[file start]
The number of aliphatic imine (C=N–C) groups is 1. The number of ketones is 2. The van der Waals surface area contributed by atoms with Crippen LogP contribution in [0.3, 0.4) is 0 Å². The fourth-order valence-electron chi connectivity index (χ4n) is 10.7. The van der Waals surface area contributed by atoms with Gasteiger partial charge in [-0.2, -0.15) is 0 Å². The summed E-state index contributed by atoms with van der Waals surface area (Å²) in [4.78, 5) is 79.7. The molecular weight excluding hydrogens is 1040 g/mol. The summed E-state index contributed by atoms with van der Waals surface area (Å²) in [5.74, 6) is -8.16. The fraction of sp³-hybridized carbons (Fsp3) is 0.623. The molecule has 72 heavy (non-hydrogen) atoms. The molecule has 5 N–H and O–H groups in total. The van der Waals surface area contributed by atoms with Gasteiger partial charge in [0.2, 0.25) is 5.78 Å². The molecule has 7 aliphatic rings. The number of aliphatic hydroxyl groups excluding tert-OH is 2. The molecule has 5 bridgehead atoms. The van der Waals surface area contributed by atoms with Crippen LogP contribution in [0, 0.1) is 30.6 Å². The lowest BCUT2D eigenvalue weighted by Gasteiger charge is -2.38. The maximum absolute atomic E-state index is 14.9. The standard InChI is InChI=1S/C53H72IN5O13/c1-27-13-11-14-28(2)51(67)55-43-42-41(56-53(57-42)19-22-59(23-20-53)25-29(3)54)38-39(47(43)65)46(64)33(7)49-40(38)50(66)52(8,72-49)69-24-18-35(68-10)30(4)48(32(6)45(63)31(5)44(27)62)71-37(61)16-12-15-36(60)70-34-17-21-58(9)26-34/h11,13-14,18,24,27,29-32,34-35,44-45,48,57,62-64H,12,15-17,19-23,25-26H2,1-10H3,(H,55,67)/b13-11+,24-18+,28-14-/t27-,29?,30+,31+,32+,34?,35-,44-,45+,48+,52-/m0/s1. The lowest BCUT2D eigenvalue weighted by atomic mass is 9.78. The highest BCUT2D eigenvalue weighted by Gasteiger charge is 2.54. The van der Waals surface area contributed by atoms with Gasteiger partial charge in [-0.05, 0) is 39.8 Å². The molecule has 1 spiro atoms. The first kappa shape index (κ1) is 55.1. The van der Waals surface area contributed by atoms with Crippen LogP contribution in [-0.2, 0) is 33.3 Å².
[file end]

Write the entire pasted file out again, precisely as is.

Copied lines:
The number of aliphatic imine (C=N–C) groups is 1. The number of ketones is 2. The van der Waals surface area contributed by atoms with Crippen LogP contribution in [0.3, 0.4) is 0 Å². The fourth-order valence-electron chi connectivity index (χ4n) is 10.7. The van der Waals surface area contributed by atoms with Gasteiger partial charge in [-0.2, -0.15) is 0 Å². The summed E-state index contributed by atoms with van der Waals surface area (Å²) in [4.78, 5) is 79.7. The molecular weight excluding hydrogens is 1040 g/mol. The summed E-state index contributed by atoms with van der Waals surface area (Å²) in [5.74, 6) is -8.16. The fraction of sp³-hybridized carbons (Fsp3) is 0.623. The molecule has 72 heavy (non-hydrogen) atoms. The molecule has 5 N–H and O–H groups in total. The van der Waals surface area contributed by atoms with Gasteiger partial charge in [0.2, 0.25) is 5.78 Å². The molecule has 7 aliphatic rings. The number of aliphatic hydroxyl groups excluding tert-OH is 2. The molecule has 5 bridgehead atoms. The van der Waals surface area contributed by atoms with Crippen LogP contribution in [0, 0.1) is 30.6 Å². The lowest BCUT2D eigenvalue weighted by Gasteiger charge is -2.38. The maximum absolute atomic E-state index is 14.9. The standard InChI is InChI=1S/C53H72IN5O13/c1-27-13-11-14-28(2)51(67)55-43-42-41(56-53(57-42)19-22-59(23-20-53)25-29(3)54)38-39(47(43)65)46(64)33(7)49-40(38)50(66)52(8,72-49)69-24-18-35(68-10)30(4)48(32(6)45(63)31(5)44(27)62)71-37(61)16-12-15-36(60)70-34-17-21-58(9)26-34/h11,13-14,18,24,27,29-32,34-35,44-45,48,57,62-64H,12,15-17,19-23,25-26H2,1-10H3,(H,55,67)/b13-11+,24-18+,28-14-/t27-,29?,30+,31+,32+,34?,35-,44-,45+,48+,52-/m0/s1. The lowest BCUT2D eigenvalue weighted by atomic mass is 9.78. The highest BCUT2D eigenvalue weighted by Gasteiger charge is 2.54. The van der Waals surface area contributed by atoms with Gasteiger partial charge in [-0.05, 0) is 39.8 Å². The molecule has 1 spiro atoms. The first kappa shape index (κ1) is 55.1. The van der Waals surface area contributed by atoms with Crippen LogP contribution in [-0.2, 0) is 33.3 Å².